18. 18. 18  Google Alerts  Yahoo! Alerts Today’s topic is People Are Talking About You; Are You in the Conversation? And it kind of stems from some material that I originally did in my book, Truth or Delusion?, and I bring up the point that word of mouth marketing is always working. Word of mouth marketing is always working. It must may not be working in your favor. And you may not be getting the kind of word of mouth you’re looking for; it may not be the kind you’re hoping, which is the good kind where people are talking positively about you. The problem is the negative word of mouth really has legs, and the average dissatisfied customer tells ten times more people, and that’s based on studies that have been done. That was one out of the White House. Office of Consumer Affairs found that people are more likely to talk about you when they’re unhappy than when they’re happy, therefore, you have to get engaged in the process. And with online opportunities, that’s even more important. It’s especially important to be engaged in conversation with online networking. There you have a little bit more, I don’t want to say control, because you really don’t control what is said, but you have an opportunity to engage more effectively with online networking opportunities. And we’ve talked about and had some guest speakers talking about online communications through blogs and bulletin boards. One of the things I think is really important, you have to stay engaged in that kind of conversation; you need to check out what’s going on and what’s being said about you. And what made my really start to think about this was a number a years ago, we started getting more and more BNI groups going on LinkedIn and Ecademy, and so I had some directors who were saying, “I’m not going to participate in those.” And years ago, I said, “We’ve got to participate in those just to stay engaged in the conversation,” because if you’re not engaged in a conversation, you can’t help direct it or coach it in any way whatsoever. Sometimes the most vocal people are the people that are unhappy, and that engagement is really important. A great example of what I’m talking about is a blog or an article that I recently saw by a good friend of mine, Dave Goetz. Dave is the publisher of SuccessNet, for our newsletter, BNISuccessNet.com. Dave is the publisher of that. He and his staff, Bernice, Bunny, do all of the heavy lifting to get SuccessNet done, and he writes articles a lot about branding and customer service. And he wrote a piece entitled, “Are They Laughing at You?” or something to that effect, which I think was really an interesting article, because he talked about a professor who was teaching a graduate level class at a university. Usually, graduate level classes are very interactive and the students get involved. When you start talking about Master’s level students, these are people who’ve – they’re out there in the workforce. They’ve got some expertise, and that’s one of the reasons why they’re much more seminal and interactive. But this particular professor just said, “Look, I’ve got content I need to go through. This is not a discussion class. I’m just going to lecture.”Well, in this day and age, that doesn’t work; it doesn’t work in business, and it doesn’t work in the classroom. Because you know what these kids did, these young adults? What did they do?They actually set up an instant messaging board, and while the professor was talking, they were all talking to each other online about what an idiot this guy is. And so, while he’s up there droning on and on and on, the very thing he said couldn’t happen was happening, and he didn’t know about it. And so that’s where the title of this podcast comes from, is People Are Talking About You; Are You in the Conversation?It’s really important to be in the conversation. Now, to the credit of these students,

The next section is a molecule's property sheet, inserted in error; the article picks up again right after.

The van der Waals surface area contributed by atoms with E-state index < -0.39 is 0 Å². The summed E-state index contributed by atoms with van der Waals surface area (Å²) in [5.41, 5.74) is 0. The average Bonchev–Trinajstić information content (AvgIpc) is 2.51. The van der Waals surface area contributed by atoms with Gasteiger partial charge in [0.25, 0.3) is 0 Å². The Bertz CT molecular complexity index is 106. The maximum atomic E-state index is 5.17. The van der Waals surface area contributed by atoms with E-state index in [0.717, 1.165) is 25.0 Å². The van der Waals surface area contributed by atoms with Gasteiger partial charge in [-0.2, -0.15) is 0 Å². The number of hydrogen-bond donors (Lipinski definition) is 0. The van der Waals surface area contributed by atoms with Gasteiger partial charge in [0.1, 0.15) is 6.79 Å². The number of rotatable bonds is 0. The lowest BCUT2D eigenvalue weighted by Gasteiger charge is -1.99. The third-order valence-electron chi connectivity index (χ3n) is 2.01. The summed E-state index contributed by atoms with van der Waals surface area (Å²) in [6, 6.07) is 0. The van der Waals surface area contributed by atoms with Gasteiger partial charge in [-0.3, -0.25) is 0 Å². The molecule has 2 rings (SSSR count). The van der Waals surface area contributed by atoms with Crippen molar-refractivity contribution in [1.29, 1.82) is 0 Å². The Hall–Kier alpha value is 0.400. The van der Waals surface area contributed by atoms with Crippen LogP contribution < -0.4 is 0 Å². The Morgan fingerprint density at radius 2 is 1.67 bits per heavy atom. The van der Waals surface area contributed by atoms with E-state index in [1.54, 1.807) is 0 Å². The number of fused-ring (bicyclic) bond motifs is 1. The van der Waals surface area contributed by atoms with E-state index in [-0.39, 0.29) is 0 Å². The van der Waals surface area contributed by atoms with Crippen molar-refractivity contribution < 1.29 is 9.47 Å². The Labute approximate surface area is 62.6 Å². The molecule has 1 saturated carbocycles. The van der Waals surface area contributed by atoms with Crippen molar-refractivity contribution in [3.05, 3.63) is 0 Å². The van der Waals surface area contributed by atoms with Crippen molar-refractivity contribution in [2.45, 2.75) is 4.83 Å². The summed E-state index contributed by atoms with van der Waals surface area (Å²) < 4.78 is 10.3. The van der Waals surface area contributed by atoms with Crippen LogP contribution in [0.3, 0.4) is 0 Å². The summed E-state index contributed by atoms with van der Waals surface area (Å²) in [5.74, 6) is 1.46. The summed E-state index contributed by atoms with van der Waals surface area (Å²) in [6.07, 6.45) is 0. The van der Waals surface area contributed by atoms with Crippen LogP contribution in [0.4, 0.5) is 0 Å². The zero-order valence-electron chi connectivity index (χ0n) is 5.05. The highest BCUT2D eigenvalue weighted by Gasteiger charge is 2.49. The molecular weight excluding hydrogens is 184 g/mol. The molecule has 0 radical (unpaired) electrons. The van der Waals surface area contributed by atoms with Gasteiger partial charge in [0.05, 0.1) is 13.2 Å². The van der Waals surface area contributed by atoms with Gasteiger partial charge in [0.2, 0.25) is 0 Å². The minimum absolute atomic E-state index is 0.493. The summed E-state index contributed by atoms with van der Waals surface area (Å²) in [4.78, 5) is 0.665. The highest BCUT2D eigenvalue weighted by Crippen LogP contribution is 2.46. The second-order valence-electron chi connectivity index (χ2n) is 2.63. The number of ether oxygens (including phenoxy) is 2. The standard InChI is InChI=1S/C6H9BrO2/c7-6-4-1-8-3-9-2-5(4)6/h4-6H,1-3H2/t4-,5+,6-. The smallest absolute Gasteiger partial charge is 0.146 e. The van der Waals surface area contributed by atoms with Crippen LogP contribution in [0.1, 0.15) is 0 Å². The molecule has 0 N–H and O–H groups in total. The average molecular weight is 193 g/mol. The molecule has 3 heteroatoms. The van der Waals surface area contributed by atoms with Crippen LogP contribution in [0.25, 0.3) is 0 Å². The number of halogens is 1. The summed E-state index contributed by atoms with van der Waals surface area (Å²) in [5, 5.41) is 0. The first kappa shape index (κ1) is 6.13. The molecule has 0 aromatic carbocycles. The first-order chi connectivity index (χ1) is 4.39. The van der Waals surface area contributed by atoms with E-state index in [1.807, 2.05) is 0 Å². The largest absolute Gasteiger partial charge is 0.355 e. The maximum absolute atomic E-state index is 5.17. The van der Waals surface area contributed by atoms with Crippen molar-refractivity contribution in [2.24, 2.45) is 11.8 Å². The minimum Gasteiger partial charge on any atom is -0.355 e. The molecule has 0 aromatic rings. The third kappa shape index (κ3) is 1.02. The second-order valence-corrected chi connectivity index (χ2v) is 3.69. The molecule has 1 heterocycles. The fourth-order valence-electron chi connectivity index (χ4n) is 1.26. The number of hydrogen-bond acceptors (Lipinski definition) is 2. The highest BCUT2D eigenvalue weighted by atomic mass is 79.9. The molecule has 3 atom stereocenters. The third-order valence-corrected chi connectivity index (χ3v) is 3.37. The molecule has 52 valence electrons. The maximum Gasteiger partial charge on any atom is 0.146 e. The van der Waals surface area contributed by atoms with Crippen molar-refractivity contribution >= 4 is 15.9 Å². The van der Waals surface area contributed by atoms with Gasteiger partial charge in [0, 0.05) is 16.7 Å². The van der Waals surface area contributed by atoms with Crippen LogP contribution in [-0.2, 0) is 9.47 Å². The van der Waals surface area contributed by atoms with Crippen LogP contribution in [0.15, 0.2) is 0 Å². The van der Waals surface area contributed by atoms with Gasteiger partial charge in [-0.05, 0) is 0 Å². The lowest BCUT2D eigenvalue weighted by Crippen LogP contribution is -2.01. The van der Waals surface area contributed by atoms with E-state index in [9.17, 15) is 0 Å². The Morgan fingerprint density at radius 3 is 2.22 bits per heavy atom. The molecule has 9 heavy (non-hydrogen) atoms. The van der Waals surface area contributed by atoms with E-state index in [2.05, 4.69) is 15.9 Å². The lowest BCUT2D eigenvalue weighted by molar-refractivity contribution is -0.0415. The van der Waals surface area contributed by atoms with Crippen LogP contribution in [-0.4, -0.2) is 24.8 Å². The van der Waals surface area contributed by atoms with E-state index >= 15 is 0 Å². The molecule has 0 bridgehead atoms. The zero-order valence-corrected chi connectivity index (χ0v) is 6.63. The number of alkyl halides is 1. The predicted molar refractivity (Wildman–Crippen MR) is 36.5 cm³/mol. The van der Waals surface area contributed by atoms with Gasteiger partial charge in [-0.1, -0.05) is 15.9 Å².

19. 19. 19 finally one of them said, “Hey, look, we can sit here and bash the professor every week for the rest of this course, which is a lot of fun, but we’re really not accomplishing what we need to accomplish.” And so what they ended up doing was literally dialoging with each other about the topics that the professor was talking about, and he wasn’t involved in the conversation at all. And so although it turned into a somewhat positive experience for these students, it was because of, really, their integrity that it stayed positive, or mostly positive, as opposed to really going south. And so the question, if you’re in business, really is, “Are people talking about you?” And it’s hard to figure that out with the face-to-face networking, but with online networking, it’s not so hard to figure out. And one of the ways that I recommend that my listeners and BNI members getting engaged in conversation is to go to Google, go to Yahoo, go to any search engines, many of them have alerts, alerts, a Google alert and a Yahoo alert. And you go to those sites and you go to the alert section, and you say every time my name, and you type in your name, every time my name is mentioned online, send me an alert. And you can set it up where you get an alert every time it happens, I usually do a daily summary. So every day I get an alert from Google and an alert from Yahoo that mentions every time my name was mentioned anywhere. And it do it for my books. I do it not only for my name, I do it for my books, I do it for BNI. So I do it for my company names, my book names, my name, I do it for certain phrases that I’m wanting to stay on top of, like business networking and social capital, so that I stay engaged in the conversation. It’s really a lot of fun when somebody writes an article or a blog and they mention me or they mention my book or they mention BNI. I don’t get to do this every single time, so if I don’t get back to you, I apologize, but many, many times, somebody will mention me or BNI or one of my books, and I’ll get this alert. And I’ll just drop the person a note. “Hey, thanks for mentioning me in your blog or in your column.” And they’re always just shocked that I knew about it. I even had one where a nonmember blasted a local BNI chapter about the way they were invited, and the chapter really didn’t quite handle it right. And saw this and I posted on the blog. I said, “Hey, I’m really sorry that you were treated that way.” And I apologized, “That’s not the way it’s supposed to be done, and we’ll do a little redirecting, retraining with this chapter. And I just wanted to let you know that that’s not the way that we generally do things, and I apologize for your experience.” Well, you should have seen the next blog this woman wrote. The next blog was, “This is the way a corporation should handle a complaint, and what a great job.” And so this is what I mean where you need to be engaged in a conversation, because if you’re not engaged in a conversation, you don’t have an opportunity to put your version of what took place out there and to support your brand, even if it’s a small brand, to support your brand and your business throughout the marketplace.So people are talking about you; are you in the conversation? That’s great. I just want to add that I had an experience last week that showed me about negative comments and what legs they have. This woman I talked to, I had never met her before, she launched into this passionate discourse about how she had taken her dog to get him groomed, and the woman had not listened to anything she said and destroyed this dog’s fur, essentially. And she was so passionate about it and was telling me never go there or don’t ever tell anybody to go there. And I was like wow! That’s my point. I call it the WHAM factor; people are more likely to talk about your business when they’re mad at it than when they happy with it. Wouldn’t it be nice if the opposite were true, if people talked about your business, if they’re happy, they talk about it as much as those who are unhappy, but generally, that doesn’t happen. We see something slightly different in BNI because we are a very structured program to go out and talk positively. But as a rule, it doesn’t really work that way in the real world. BNI is sort of an artificial construct for developing word of mouth that is a little bit different.